Rudolf (1880-1966) was the 2nd son of Wilhelm Baron von Gutmann and his wife Ida, née Hungarian baroness von Wodianer, whose sister Rose Anna on her part was married to Jules Porgès, one of the legendary African diamond randlords. Rudolf thus was so fortunate that the elder brother Max took upon himself the economical control of an empire the core of which were those titles acquired about 30 years before from the Austrian Rothschild line to exploit the yet undeveloped coal and iron deposits in Vitkovice near Moravian Ostrava, a place founded only shortly before by von Gutmann and the Rothschilds. They grew to the largest iron works of the imperial and royal monarchy and allowed for an extension of family interests to heavy industry and banking. Enclosed by about 124000 acres landed property. Correspondingly the Ridinger collection was embedded in one of quite different dimensions. Including the Silesian Hedwigs Codex which later came through the Collection Ludwig in Aix-la-Chapelle to the Getty Museum. And by this back to America. For there the codex had followed the baron when this “came from Vienna to Vancouver, about as far away from Hitler as only ever possible” (H. P. Kraus in “A Rare Book Saga”).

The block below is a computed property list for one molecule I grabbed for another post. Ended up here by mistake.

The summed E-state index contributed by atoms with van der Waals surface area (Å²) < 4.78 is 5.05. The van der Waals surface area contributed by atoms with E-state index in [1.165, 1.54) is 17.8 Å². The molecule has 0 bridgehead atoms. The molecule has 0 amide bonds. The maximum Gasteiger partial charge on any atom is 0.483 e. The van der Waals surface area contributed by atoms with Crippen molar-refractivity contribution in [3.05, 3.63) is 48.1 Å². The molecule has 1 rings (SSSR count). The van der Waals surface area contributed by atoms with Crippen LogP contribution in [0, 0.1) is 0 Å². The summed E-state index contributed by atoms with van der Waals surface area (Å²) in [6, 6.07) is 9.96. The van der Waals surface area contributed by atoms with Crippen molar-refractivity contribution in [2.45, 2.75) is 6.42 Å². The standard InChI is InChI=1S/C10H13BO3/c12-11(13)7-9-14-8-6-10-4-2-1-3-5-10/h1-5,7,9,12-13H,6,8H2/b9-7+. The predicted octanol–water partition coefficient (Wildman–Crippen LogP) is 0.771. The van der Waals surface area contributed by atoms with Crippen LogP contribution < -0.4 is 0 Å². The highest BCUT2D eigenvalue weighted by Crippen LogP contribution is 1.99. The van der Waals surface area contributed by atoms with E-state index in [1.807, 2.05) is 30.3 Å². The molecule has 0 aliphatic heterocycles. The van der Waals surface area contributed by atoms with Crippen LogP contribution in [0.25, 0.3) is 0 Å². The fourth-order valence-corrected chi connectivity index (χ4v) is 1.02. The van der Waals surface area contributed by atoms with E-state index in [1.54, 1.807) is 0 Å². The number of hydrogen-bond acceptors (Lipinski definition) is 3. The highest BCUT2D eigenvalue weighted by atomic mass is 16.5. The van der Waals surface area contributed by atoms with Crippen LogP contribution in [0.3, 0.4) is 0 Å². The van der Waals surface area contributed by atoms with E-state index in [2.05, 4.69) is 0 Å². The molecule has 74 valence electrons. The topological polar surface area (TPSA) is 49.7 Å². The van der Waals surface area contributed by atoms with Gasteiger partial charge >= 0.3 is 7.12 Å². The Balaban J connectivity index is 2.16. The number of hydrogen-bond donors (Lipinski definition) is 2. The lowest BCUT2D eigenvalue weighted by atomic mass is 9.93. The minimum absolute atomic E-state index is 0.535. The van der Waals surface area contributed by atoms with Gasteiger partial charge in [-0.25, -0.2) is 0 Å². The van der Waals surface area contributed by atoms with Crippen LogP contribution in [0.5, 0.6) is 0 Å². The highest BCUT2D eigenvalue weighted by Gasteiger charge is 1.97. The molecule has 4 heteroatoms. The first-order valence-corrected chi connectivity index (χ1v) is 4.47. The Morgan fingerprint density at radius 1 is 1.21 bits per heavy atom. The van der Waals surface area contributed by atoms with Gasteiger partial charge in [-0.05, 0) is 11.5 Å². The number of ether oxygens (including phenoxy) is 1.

A part of all this intellectual and economic splendor then, it shall be repeated, present
No. I as the baron’s once personal copy
with the compared with the ones printed with the paper edition obviously hand-picked mounted illustrations. By this, however,
an absolute édition de luxe
for the showcase. In the side-by-side with an ordinary one for everyday use, for the that infinitely delightful occupation in and with the collection.
Offer no. 28,886 / price on application
“ Just received the James Figg item safely today. I have a couple questions. Art in general is new to me so I‘m asking you to educate me on this item … First of all I‘m happy with the item, just trying to understand it better … Thanks again ”
(Mr. A. C., March 27, 2008)